respective theory. Analyze the implications for scholars who are studying these concepts in organizations today and for organizational leaders.
The comprehensive examination evaluation criteria/grading rubric
is designed to guide learners as they develop their
There are two parts to the comprehensive examination evaluation criteria/grading rubric:
PART 1: Focus on Thinking (Content) Content and Focus refers to the completeness and appropriateness of the written responses to the questions for the comprehensive
examination. Adequate content is central to the response. The learner needs to display the knowledge and ability to analyze extant literature as a foundation for
designing, conducting and writing about original empirical research in the dissertation. Thus “content and focus” is based on a review and analysis of relevant peer-
reviewed scholarly literature.
Depending on the nature of the question, historic, contemporary or emerging studies should be discussed to demonstrate fluency with key concepts and knowledge of
scholarship from diverse theorists and researchers. The comprehensive examination readers will be looking for clarity in the responses to the specific questions asked.
Analysis and Critical Thinking refers to a thorough investigation, analysis, and evaluation of the literature and key concepts covered. The comprehensive examination
readers will be assessing the thoroughness of the discussion of the issues, relationships, and consistency in the arguments of various authors. Learners should display
a deep understanding of the theory in the analysis and related discussion.
Logic and Flow refers to the presentation of a written response that articulates a cohesive discussion of theory and related practice in a clear manner for the reader.
The discussion will be presented with appropriate content and transition statements that allow the comprehensive examination readers to follow the writer from idea to
idea. A coherent progression should be evident from the positions take in the introduction, through well-researched supporting points in the body, to the conclusion.
PART 2: Focus on Communicating Ideas (Mechanics)
Structure and Organization refers to the development of the written response from the introduction through the conclusion. Well-organized structure allows the reader
to perceive the logic and flow of the essay. Identifying the main ideas and moving consistently from point to point throughout the responses contribute to good
organization. The comprehensive examination
readers will attend to how ideas are linked from the beginning of the response to the end to create a thorough understanding for the reader. Writing Style refers to
the choice of an appropriate professional tone and vocabulary for the audience of the written examination.
APA Format refers to the formatting conventions for all aspects of the comprehensive examination document including citations and references. All of University’s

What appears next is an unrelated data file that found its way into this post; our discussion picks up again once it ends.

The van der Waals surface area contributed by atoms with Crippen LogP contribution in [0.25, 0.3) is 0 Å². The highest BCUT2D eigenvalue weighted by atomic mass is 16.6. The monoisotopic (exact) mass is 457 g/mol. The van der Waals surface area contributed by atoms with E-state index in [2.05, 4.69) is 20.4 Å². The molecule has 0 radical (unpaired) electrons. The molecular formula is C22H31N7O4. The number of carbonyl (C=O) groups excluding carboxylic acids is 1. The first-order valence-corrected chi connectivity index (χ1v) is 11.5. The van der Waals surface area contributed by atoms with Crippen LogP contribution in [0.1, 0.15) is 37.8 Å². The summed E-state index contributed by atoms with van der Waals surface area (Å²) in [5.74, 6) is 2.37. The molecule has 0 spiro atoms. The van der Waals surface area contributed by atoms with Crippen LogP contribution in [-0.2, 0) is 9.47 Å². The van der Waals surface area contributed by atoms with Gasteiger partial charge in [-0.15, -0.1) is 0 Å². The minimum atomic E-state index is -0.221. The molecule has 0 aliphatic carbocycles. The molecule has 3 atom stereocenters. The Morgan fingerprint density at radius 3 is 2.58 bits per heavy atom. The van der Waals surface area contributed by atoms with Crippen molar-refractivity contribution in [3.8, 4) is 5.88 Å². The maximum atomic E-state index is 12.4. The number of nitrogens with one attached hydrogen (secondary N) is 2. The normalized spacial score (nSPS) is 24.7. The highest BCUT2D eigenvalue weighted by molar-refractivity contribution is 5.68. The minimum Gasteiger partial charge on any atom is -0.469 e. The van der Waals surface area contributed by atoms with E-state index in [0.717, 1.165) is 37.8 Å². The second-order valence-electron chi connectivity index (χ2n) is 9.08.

schools have adopted the APA 6th edition style as the preferred formatting convention for all scholarly work, including the comprehensive examination. Learners should
consult the APA Publication Manual and review material on APA Style and Formatting for more information on the APA style guidelines.
Grammar, Usage, and Mechanics refer to the conventions of English grammar and usage. The comprehensive examination readers will assess appropriate grammar, usage, and
mechanics in the written responses.
A multi-point rating scale is used for scoring the comprehensive examination evaluation criteria/grading rubric. The Thinking (content) part comprises 60 percent of
the total score, while the Communication (mechanics) part makes up 40 percent of the total score. The categories in the Focus on Thinking section “weigh” twice as much
as those in the Focus on Communicating Ideas section. That is, each of the three Thinking categories is evaluated on a ten-point scale from Unacceptable (2 points) to
Strong (10 points), with 2-point increments between adjacent categories. Each of the four Communication categories, on the other hand, is evaluated on a 5-point scale
from “Unacceptable” (1 point) to “Strong” (5 points), with a 1-point increment between adjacent categories. The maximum score on the comprehensive examination is 50
points (30 for Thinking and 20 for Communication), and the minimum is 10 points (6 for Thinking, and 4 for Communication).
The score for each of the comprehensive examination responses is obtained by adding the total scores assigned to the seven categories in the Thinking and Communication
sections. A total of 30 points or more (out of a total 50 points possible) is considered a passing score for each comprehensive examination response.
Readers will have 7 calendar days to grade the learner’s comprehensive examination. In each case
the comprehensive examination facilitator will have an additional 1-3 calendar days to process the evaluation results. The evaluation of the comprehensive examination
is a double-blind process such that the names of the readers are not provided to the learner and the learner’s name is not provided to the readers. The comprehensive
examination facilitator will in a timely manner collect the comprehensive exam reader evaluations using the comprehensive examination Summary Evaluation Form
The optional final comprehensive review is:
• An opportunity for the learner to expand and clarify some of the ideas expressed in the comprehensive examination,
• A developmental learning opportunity for the learner to practice and develop verbal communication skills in an academic context,
• A chance to explore possibilities for growth and development through the learner’s dissertation, and
• A celebration of the learner’s success in the examination.
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